Glass, especially glass food and beverage containers, can be recycled over and over again. In
fact, 90% of recycled glass is used to make new containers. Recycled glass can also be used in
kitchen tiles, countertops, and wall insulation. Glass recycling has grown considerably in recent
years because of increased collection through curbside recycling programs and glass
manufacturers’ increased demand for recycled glass.
Most glass manufacturers rely on a steady supply of crushed glass that is ready to be remelted,
known as “cullet,” to supplement raw materials. To make glass, manufacturers mix sand, soda
ash, limestone, and cullet; heat the mixture to a temperature of 2,600 to 2,800 degrees
Fahrenheit; and mold it into the desired shape.
Using cullet saves money and helps the environment, because:
Cullet costs less than raw materials.
Cullet prolongs furnace life and saves energy since it melts at a lower temperature.
Less energy used means reduced emissions of nitrogen oxide and carbon dioxide, both
greenhouse gases.
Glass collected at the curbside is usually commingled, meaning that different colors and types
of glass are collected together. This glass might then be sorted by color, or other characteristics,
at a materials recovery facility. Some municipal and commercial recycling programs require
participants to separate clear, brown, and green glass. Although all glass is made of silica and
soda, the type and quantity vary slightly with different types of glass. Different melting points
and chemical incompatibility make it important to sort glass by color. Glass separated by color
yields glass cullet of higher economic value.
Glass Facts:
In the U.S., tens of millions of glass bottles and jars per year―enough glass products
that could fill a skyscraper every two weeks!
Most glass bottles and jars contain about 25% recycled glass.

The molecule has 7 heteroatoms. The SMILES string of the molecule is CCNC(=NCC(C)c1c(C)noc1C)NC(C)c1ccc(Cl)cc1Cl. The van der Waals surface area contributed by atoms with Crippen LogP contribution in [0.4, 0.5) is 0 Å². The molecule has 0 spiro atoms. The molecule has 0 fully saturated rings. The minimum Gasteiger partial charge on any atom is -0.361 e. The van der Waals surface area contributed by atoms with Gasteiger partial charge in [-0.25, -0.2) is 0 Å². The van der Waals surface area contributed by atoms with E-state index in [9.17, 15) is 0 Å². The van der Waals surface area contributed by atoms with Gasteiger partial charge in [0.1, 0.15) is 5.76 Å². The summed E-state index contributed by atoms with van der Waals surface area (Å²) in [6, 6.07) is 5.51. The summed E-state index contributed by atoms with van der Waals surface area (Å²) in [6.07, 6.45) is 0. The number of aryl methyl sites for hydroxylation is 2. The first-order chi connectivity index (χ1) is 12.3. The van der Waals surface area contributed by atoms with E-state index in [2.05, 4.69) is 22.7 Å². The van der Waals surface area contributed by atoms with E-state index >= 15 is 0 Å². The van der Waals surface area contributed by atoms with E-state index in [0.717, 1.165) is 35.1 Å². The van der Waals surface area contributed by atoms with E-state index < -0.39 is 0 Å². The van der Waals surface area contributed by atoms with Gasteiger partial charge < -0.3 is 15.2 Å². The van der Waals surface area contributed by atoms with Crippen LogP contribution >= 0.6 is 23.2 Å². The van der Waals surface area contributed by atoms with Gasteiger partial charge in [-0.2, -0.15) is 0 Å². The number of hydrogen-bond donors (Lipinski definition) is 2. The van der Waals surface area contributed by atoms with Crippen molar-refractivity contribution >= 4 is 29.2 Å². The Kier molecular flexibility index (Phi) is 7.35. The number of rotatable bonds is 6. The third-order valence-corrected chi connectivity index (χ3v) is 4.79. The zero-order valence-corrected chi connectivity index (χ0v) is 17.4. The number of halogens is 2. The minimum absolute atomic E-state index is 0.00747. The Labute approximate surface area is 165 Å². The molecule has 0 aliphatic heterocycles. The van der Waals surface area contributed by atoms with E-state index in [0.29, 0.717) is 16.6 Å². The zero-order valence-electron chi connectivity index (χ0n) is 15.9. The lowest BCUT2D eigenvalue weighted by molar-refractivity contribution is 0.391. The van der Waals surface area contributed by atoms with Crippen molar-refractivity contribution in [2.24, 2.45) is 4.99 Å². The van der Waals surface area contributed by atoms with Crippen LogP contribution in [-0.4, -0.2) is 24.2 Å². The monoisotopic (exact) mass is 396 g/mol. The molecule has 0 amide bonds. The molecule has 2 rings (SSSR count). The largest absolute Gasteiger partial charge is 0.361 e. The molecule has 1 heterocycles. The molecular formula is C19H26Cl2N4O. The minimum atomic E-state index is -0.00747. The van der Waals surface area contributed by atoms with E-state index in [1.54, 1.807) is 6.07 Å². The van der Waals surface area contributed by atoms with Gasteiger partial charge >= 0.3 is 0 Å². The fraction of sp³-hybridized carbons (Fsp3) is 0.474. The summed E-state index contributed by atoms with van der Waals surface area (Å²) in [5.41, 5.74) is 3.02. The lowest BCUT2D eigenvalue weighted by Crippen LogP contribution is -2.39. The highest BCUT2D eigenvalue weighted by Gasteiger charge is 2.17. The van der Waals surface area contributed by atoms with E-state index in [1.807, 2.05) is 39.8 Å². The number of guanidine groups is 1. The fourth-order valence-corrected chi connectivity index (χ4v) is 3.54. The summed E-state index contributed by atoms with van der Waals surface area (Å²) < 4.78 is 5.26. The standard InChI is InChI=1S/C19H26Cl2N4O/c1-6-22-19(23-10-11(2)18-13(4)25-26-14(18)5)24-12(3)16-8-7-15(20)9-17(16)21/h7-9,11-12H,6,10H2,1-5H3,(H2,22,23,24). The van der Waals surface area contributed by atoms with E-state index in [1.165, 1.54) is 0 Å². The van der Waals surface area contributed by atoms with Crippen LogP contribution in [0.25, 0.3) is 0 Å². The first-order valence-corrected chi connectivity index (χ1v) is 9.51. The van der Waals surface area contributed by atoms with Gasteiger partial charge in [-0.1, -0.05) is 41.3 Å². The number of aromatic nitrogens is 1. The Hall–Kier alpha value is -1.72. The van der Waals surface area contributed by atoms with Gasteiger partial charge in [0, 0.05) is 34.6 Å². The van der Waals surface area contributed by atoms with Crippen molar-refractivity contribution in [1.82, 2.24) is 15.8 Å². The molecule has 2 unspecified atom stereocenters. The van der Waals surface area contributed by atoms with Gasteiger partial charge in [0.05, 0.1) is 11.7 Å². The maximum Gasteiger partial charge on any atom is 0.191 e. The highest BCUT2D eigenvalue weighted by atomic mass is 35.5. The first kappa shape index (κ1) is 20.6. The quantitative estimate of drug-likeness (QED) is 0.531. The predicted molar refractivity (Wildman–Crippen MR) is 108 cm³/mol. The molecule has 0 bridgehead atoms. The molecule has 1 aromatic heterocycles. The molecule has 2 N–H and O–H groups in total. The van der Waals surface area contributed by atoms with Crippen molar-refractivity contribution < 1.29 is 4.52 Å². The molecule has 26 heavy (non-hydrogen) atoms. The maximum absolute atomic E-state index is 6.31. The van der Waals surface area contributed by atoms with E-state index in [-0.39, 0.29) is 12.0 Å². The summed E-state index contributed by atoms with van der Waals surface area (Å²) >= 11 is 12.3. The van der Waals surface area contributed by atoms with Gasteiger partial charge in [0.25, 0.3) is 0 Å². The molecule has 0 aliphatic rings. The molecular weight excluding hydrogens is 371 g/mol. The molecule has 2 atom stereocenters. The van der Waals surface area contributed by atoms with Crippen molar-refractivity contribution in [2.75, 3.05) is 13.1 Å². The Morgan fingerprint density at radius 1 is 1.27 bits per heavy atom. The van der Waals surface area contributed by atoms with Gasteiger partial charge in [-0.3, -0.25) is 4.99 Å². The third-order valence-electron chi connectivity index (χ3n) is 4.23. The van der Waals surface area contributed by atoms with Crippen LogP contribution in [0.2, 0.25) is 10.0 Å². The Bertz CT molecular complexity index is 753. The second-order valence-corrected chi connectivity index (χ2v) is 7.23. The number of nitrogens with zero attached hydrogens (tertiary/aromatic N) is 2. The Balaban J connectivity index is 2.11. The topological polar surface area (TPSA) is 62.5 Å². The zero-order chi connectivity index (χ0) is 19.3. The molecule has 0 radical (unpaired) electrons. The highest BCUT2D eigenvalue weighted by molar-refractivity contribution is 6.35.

Like aluminium and steel, glass can be recycled forever!
Communities that have enacted bottle deposit laws typically have about 40% less litter
by volume.
For every 2,000 pounds of glass that is recycled, we save more than 2,000 pounds of
other resources (1,330 pounds of sand, 433 pounds of soda ash, 433 pounds of
limestone, and 151 pounds of feldspar).
The United States generated 11.8 million tons of glass in the municipal solid waste
(MSW) stream in 2009. About 26% percent of the glass was recovered for recycling.
A typical glass processing facility can recycle 20 tons of color-sorted glass per hour.
Recycled glass has created glassphalt, which is much like asphalt and used in more and
more regions of the world as an alternative material as well as a source for sand that is
much needed at many beaches suffering from erosion.
By the end of 2013, new glass bottles will be made from 50% recycled material. This
step will save enough energy to power 45 thousand households for a year, and 181,550
tons of waste from landfills each month.
The energy saved from recycling one glass bottle can power a computer for 30 minutes,
a television for three hours, and a 100-watt light bulb for four hours or a compact
fluorescent bulb for 20 hours! It also causes 20% less air pollution and 50% less water
pollution than when a new bottle is made from raw materials.
Glass Quiz:
Glass is made into glassphalt used to prevent beach erosion.
Answer: True
Recycling one glass bottle can power a television for three hours.
Answer: True
Glass can only be recycled once.
Answer: False
Bottle deposits discourage people from recycling glass.
Answer: False
Glass naturally breaks down and recycles in landfill.
Answer: False
Plastic recycling information courtesy of: